New & Used Alfa Romeo 4C: In Depth
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Alfa Romeo dropped off the radar of American drivers back in the early 1990s when it withdrew from sales, taking the ancient Spider convertible and slow-selling 164 sedan with it. This new 4C aims to erase the bad memories and create a set of exciting new ones, while also bringing the brand to a whole new generation that has no experience with it at all.
The 4C arrives in the U.S. for 2015 after a hiatus here for the brand. It's the first vehicle in a promised reimagining of the brand by Fiat Chrysler Automobiles; Alfa is not only supposed to make a comeback here but also go back to its roots globally with new rear-drive layouts. The 4C looks and acts like a mini Ferrari, with Dino-esque looks and moves, all with a base price of around $55,000. Motor Authority liked it enough to name it our Best Car to Buy 2015, beating out rivals like the BMW M3 and M4, the Dodge Challenger Hellcat, and even the latest entry Lamborghini.
MORE: Read our 2015 Alfa Romeo 4C review
The concept may be simple, but the 4C was not done as a cost-saving exercise. It gets its own carbon-fiber chassis, with a front-engine powertrain flipped around and installed in the rear, for a mid-engine, rear-wheel-drive layout. The wheelbase measures only about 96 inches, and the whole car isn't much longer, at 156 inches. The tidy size and weight-saving design lead to a U.S.-spec total of 2,450 pounds. That's slightly higher than the European model, as a result of additional crash-structure requirements as well as standard infotainment, air conditioning, and a passenger seat that adjusts, if only barely.
All 4Cs are powered by a 1.7-liter four-cylinder engine that features turbocharging and direct fuel injection. This setup is rated at 237 hp and 258 pound-feet of torque. Power-wise, the engine is very competitive with Ford's Focus ST, although the Alfa has a significant weight advantage—each horsepower is matched with only 10.3 pounds in the Italian mini-supercar.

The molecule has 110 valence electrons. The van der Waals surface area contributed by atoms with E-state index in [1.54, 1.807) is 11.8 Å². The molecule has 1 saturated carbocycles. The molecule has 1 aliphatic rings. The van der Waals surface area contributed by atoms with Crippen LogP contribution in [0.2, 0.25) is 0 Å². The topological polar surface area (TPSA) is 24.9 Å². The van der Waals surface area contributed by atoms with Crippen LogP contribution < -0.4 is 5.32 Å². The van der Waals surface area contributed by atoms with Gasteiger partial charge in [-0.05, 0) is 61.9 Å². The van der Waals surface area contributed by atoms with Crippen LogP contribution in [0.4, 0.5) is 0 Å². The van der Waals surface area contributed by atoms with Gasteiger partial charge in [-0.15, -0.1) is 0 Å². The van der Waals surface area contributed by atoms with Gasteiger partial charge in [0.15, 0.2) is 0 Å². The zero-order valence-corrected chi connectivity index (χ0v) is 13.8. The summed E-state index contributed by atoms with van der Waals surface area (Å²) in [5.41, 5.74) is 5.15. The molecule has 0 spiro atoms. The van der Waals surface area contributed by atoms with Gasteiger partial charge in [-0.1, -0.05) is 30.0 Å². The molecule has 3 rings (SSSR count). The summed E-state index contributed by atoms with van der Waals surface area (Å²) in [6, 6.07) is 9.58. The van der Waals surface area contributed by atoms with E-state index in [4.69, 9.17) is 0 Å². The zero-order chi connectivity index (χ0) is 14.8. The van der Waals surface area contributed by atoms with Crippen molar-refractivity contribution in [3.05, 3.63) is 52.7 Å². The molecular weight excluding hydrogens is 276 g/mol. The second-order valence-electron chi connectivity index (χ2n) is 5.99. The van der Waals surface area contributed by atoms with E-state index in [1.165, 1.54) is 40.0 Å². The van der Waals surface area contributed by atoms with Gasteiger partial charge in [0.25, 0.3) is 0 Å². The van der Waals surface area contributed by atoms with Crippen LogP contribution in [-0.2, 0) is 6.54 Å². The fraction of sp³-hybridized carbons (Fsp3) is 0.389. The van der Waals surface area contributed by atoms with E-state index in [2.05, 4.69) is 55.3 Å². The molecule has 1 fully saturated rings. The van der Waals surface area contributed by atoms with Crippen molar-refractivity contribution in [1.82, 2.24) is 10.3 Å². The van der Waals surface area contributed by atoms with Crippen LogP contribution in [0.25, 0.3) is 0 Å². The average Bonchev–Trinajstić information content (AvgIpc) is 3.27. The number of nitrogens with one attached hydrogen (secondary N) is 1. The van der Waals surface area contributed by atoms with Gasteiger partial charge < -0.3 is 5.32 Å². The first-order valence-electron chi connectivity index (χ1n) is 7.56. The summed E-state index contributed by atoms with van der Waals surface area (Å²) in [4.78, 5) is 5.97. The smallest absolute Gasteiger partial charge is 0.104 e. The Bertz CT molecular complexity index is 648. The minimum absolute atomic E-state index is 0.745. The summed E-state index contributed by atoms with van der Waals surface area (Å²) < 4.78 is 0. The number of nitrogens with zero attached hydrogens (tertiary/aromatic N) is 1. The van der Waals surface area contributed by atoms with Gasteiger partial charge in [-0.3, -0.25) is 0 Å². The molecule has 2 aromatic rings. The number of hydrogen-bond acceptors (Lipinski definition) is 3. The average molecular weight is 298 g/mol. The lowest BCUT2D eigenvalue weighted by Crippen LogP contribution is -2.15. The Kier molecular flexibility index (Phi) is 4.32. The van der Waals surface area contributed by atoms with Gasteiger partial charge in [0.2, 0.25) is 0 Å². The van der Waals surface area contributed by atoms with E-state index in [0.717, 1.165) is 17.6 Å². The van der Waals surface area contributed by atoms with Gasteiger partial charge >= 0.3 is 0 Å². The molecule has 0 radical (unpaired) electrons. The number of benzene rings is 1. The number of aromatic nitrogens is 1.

The 4C is rear-wheel drive, and the sole transmission is a six-speed, dual-clutch automatic with paddle shifters. It offers several shift modes, from fully automatic operation to full manual control.
The engine features an aluminum block and special intakes designed to deliver a sporty note and good throttle response. Alfa Romeo also boasts that the engine features a ‘scavenging control system’ that said to get rid of any turbo lag.
Alfa Romeo says the 4C's performance is pure sports car: it quotes a 0-60 mph time of 4.5 seconds, and a limited top speed of 155 mph.
Fuel economy is rated at 24/34 mpg, or 28 mpg combined.
Ride and handling are managed by a lightweight aluminum suspension--struts in front, double wishbone in back--mounted on subframes that are in turn mounted to the car’s carbon tub. The 4C also comes with a driving ‘DNA’ selector, which will allow the driver to select from Dynamic, Natural and All Weather modes, plus a special Race mode. American-spec cars have staggered 17- and 18-inch wheels and tires; an optional set includes 18-inch front and 19-inch rear wheels and tires.
Inside, the 4C has two seats and a minimalist look for the dash, with much of the carbon-fiber structure left bare for admiration. The center column, which is actually part of the carbon structure, has been left in full view to enhance the sense of uniqueness, technology and light weight.
A special Launch Edition will be available in the U.S. It's limited to 500 units, and comes with convenience features and special trim--and a pricetag just below $70,000.
A 4C Spider was announced at the 2015 Detroit auto show. It features a removable cloth roof panel that rolls up and stows in the trunk. Compared to the very light coupe model, the Spider only adds 22 pounds. Styling is basically unchanged, although the Spider features an exposed-carbon-fiber windshield header and trades the coupe's windowed engine cover for one that doesn't showcase th turo four-cylinder in back. The Spider is expected to arrive by summer 2015.